If global temperatures increase beyond 2ºC by 2100, sea levels could rise by two metres. What would that mean for cities like Lagos, Tokyo, Dhaka and Miami?
28 AOÛT 2018
By 2050, our sector needs to reduce its carbon emissions by 84 billion tonnes. It’s a big challenge, but the industry is responding.
The World Green Building Council (WGBC) and International Energy Agency have estimated that, to limit global warming to less than 2°C, the built environment sector needs to cut its carbon footprint by 84 billion tonnes. Emissions from existing stock must be reduced by 80%, and all new development must be net zero energy by 2050.
Meeting those targets would require a radical rethink, not just of how we build and refurbish, but also of how properties are funded, valued, procured and managed.
We may look back upon the first Buildings Day, held at the 21st Conference of Parties in Paris in December 2015, as the moment it all clicked. On this day, representatives of the global built environment sector met to agree a pathway to keeping global warming below 2°C. And the Global Alliance for Buildings and Construction – a network that brings together countries, cities and the building sector – was launched, with RICS as an initiating partner. Maintaining the sector’s momentum in helping to meet its goals will be crucial.
As a minimum, investors have to assess carbon risk and whether it’s material to the assets they have.
UN Environment Programme Finance Initiative
Setting higher standards within building codes provides certainty for investors and a level playing field, says Tatiana Bosteels, head of responsible property investment at Hermes Real Estate, and co-chair of the property working group at the UN Environment Programme Finance Initiative. “If everyone has to do it, it will be internalised into the investment models.
“As a minimum, investors have to assess carbon risk and whether it’s material to the assets they have,” Bosteels explains. “They may not have exposure, but no one can claim they didn’t know there was risk.”
Bosteels is a lead author of Sustainable Real Estate Investment, Implementing the Paris Climate Agreement: An Action Framework, which explains how investors can meet their fiduciary duty to manage environmental, social, governance and climate-related risks. In the future, further regulatory pressure will threaten to diminish the value of poorer-performing assets or make them obsolete, while rising energy prices and tighter carbon budgets will make inefficient buildings much more expensive to run. Longer term, there are the physical risks associated with climate change itself: the impact of extreme events on buildings or on the supply chain needed to service them.
Property professionals can make an important difference simply by asking whether these risks have been considered properly, says Roland Hunziker, director of sustainable buildings and cities at the World Business Council for Sustainable Development (WBCSD). “If we don’t ask certain questions, they don’t show up as risk. If you have to provide details and cannot, investors ask why. Asking the question drives the market to change.” Such concerns should support the growth of better-performing new buildings and underpin a business case for upgrading older stock.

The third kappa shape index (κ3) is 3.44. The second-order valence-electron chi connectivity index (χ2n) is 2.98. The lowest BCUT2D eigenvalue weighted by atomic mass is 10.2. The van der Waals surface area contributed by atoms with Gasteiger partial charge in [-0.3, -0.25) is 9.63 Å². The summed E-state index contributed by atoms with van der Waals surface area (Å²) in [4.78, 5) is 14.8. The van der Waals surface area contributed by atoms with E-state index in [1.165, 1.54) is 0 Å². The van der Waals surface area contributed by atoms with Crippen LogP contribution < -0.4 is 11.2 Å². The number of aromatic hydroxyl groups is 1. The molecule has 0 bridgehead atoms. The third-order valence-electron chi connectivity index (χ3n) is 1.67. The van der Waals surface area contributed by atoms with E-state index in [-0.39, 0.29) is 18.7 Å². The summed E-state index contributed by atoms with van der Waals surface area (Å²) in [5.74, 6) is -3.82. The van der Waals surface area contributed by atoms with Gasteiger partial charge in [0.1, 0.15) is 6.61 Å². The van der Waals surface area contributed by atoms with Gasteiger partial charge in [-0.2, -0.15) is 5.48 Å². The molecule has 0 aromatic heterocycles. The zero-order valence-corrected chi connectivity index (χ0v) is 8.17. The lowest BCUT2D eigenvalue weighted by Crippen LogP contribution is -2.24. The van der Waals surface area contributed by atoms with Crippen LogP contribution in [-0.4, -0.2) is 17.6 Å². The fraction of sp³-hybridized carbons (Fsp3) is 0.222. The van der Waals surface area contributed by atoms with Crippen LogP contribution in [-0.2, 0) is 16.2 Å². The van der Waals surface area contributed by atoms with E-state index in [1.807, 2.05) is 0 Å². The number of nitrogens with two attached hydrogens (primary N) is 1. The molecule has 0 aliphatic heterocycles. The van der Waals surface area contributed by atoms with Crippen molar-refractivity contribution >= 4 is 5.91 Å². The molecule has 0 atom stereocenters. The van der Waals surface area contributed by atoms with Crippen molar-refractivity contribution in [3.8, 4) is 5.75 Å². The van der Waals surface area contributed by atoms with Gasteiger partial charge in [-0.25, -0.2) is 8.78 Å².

Public opinion is also a powerful driver for action. At the Paris talks, 91 countries set building-specific targets within their emissions pledges and have to report on their progress every five years. WGBC chief executive Terri Wills predicts this openness will trickle down to the corporate sector. “People will reward those countries and companies that are moving ahead, and name and shame those that haven’t made good on their promises.”
Wills was struck by the way in which her home country of Canada was ridiculed by marchers at the UN Climate Summit in September 2014, when its prime minister failed to turn up. In the future, failure to act could influence the outcome of trade negotiations: “You may have countries that are meeting their goals who say they don’t want to work with countries that aren’t doing their part.” Countries could, in turn, blame companies for blocking the way. Meanwhile, corporates are much more aware that recruits would favour companies with a strong record on social responsibility. “As people see the impact of climate change worsen over the coming years, this will increase the pressure,” says Wills.
Transparency is also likely to become an important market driver at asset level, as smarter buildings make it possible to track energy consumption in real time. This live data would eventually replace labels such as energy-performance certificates or rating schemes such as BREEAM or LEED, that may bear little resemblance to actual consumption. “If you make information more transparent to people, they can make choices,” says Rebecca Pearce, EMEA head of sustainability at CBRE. “They might choose to take no action, but if they don’t have the information, they definitely can’t.”
In Australia, Pearce’s home country, the government made disclosure of energy ratings mandatory at sale, lease or sublease in 2010. “They didn’t say you have to have a minimum rating, just that you had to disclose it. So it was almost enforcing a market consideration of energy efficiency. Now there’s a self-sustaining market around having the most sustainable building that doesn’t depend on government legislation.”